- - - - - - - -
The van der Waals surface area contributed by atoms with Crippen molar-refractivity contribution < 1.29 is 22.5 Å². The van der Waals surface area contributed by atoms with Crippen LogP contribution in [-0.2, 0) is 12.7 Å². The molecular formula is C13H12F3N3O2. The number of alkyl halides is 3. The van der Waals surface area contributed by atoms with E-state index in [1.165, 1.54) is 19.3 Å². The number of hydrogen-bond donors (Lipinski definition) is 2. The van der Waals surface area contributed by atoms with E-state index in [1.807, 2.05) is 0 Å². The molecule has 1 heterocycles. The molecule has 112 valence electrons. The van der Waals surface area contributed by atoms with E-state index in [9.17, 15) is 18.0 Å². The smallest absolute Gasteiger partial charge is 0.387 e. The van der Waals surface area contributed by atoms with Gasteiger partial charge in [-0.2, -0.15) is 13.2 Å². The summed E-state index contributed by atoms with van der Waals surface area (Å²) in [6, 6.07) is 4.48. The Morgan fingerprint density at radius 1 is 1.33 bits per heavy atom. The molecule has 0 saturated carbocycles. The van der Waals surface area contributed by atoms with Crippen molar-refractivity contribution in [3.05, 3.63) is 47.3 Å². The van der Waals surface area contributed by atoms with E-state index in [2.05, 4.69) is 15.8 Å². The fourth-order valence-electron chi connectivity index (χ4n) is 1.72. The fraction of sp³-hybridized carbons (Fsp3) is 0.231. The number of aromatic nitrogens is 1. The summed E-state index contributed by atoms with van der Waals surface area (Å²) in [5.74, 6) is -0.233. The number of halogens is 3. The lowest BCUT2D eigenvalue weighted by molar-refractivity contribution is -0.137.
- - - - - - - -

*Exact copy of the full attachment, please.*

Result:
The van der Waals surface area contributed by atoms with Crippen molar-refractivity contribution < 1.29 is 22.5 Å². The van der Waals surface area contributed by atoms with Crippen LogP contribution in [-0.2, 0) is 12.7 Å². The molecular formula is C13H12F3N3O2. The number of alkyl halides is 3. The van der Waals surface area contributed by atoms with E-state index in [1.165, 1.54) is 19.3 Å². The number of hydrogen-bond donors (Lipinski definition) is 2. The van der Waals surface area contributed by atoms with E-state index in [1.807, 2.05) is 0 Å². The molecule has 1 heterocycles. The molecule has 112 valence electrons. The van der Waals surface area contributed by atoms with E-state index in [9.17, 15) is 18.0 Å². The smallest absolute Gasteiger partial charge is 0.387 e. The van der Waals surface area contributed by atoms with Gasteiger partial charge in [-0.2, -0.15) is 13.2 Å². The summed E-state index contributed by atoms with van der Waals surface area (Å²) in [6, 6.07) is 4.48. The Morgan fingerprint density at radius 1 is 1.33 bits per heavy atom. The molecule has 0 saturated carbocycles. The van der Waals surface area contributed by atoms with Crippen molar-refractivity contribution in [3.05, 3.63) is 47.3 Å². The van der Waals surface area contributed by atoms with E-state index in [2.05, 4.69) is 15.8 Å². The fourth-order valence-electron chi connectivity index (χ4n) is 1.72. The fraction of sp³-hybridized carbons (Fsp3) is 0.231. The number of aromatic nitrogens is 1. The summed E-state index contributed by atoms with van der Waals surface area (Å²) in [5.74, 6) is -0.233. The number of halogens is 3. The lowest BCUT2D eigenvalue weighted by molar-refractivity contribution is -0.137.